The term "bedder" is short for "bedmaker" and is a housekeeper in a college of the University of Cambridge and the University of Durham. The equivalent at the University of Oxford is known as a "scout". There is no equivalent at the majority of other universities, although the work of the "bedder" may in some cases be assumed by domestic staff under a variety of designations including "cleaner" or "janitor". Nowadays, they often change bed linen, vacuum the rooms, empty bins and perform other domestic services, but their role varies from college to college. Some do not make beds at all, but others go so far as to take care of their students' washing up.

Allegedly, there was once a "Bedder Test", which every applicant had to pass in order to qualify for the post. Until the late Victorian age, women were not allowed to become undergraduates, and there were even regulations preventing Fellows from marrying, and so the "Bedder Test" was there to make sure that the prospective bedders were of "an appearance, bearing and position" as to leave them "beyond suspicion" in any "impropriety". An edict of the University of Cambridge issued in 1635 banned bedders aged under fifty, although this policy has long since been abandoned.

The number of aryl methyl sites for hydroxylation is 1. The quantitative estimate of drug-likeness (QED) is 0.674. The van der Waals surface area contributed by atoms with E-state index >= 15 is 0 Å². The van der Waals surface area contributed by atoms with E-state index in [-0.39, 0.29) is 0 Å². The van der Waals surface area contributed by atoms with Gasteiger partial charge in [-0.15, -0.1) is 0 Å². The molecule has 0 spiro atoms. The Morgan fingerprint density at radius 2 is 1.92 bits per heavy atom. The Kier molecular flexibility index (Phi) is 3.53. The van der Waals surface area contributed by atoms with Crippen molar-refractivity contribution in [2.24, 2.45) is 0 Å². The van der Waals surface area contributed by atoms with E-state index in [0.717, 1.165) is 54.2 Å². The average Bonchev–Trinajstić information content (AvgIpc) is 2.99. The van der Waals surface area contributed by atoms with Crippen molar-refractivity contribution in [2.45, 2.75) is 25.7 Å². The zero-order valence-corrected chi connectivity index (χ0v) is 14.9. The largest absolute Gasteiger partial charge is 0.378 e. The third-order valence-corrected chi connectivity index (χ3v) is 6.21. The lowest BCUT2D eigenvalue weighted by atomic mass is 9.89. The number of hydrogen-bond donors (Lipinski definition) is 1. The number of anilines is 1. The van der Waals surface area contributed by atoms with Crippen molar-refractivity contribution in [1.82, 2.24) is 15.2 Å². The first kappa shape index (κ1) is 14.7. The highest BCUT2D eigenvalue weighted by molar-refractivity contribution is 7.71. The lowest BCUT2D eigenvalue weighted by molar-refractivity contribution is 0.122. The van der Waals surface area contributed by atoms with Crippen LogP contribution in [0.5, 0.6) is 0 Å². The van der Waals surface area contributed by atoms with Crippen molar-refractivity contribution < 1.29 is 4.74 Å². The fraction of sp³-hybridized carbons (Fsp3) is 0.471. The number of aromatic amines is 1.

• Frank Stubbings, Bedders, Bulldogs and Bedells: a Cambridge Glossary, ISBN 0-521-47978-9

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